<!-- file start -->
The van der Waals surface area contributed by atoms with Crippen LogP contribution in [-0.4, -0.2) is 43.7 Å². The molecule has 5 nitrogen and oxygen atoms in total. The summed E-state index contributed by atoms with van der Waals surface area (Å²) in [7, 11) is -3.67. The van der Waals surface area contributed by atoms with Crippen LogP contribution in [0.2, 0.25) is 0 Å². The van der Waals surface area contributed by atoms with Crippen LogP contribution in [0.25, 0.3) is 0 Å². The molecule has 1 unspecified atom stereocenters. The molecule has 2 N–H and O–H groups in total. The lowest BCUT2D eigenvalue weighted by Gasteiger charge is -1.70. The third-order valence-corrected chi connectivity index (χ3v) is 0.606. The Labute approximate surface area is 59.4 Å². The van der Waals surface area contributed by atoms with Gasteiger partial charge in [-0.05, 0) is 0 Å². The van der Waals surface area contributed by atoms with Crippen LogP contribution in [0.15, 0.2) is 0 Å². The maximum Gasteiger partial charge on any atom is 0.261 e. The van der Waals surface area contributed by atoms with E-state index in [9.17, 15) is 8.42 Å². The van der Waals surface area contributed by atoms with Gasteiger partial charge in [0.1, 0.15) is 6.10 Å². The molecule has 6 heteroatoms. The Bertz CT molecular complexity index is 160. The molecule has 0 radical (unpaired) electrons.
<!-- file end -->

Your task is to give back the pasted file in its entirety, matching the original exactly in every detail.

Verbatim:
The van der Waals surface area contributed by atoms with Crippen LogP contribution in [-0.4, -0.2) is 43.7 Å². The molecule has 5 nitrogen and oxygen atoms in total. The summed E-state index contributed by atoms with van der Waals surface area (Å²) in [7, 11) is -3.67. The van der Waals surface area contributed by atoms with Crippen LogP contribution in [0.2, 0.25) is 0 Å². The van der Waals surface area contributed by atoms with Crippen LogP contribution in [0.25, 0.3) is 0 Å². The molecule has 1 unspecified atom stereocenters. The molecule has 2 N–H and O–H groups in total. The lowest BCUT2D eigenvalue weighted by Gasteiger charge is -1.70. The third-order valence-corrected chi connectivity index (χ3v) is 0.606. The Labute approximate surface area is 59.4 Å². The van der Waals surface area contributed by atoms with Gasteiger partial charge in [-0.05, 0) is 0 Å². The van der Waals surface area contributed by atoms with Crippen LogP contribution in [0.15, 0.2) is 0 Å². The maximum Gasteiger partial charge on any atom is 0.261 e. The van der Waals surface area contributed by atoms with E-state index in [9.17, 15) is 8.42 Å². The van der Waals surface area contributed by atoms with Gasteiger partial charge in [0.1, 0.15) is 6.10 Å². The molecule has 6 heteroatoms. The Bertz CT molecular complexity index is 160. The molecule has 0 radical (unpaired) electrons.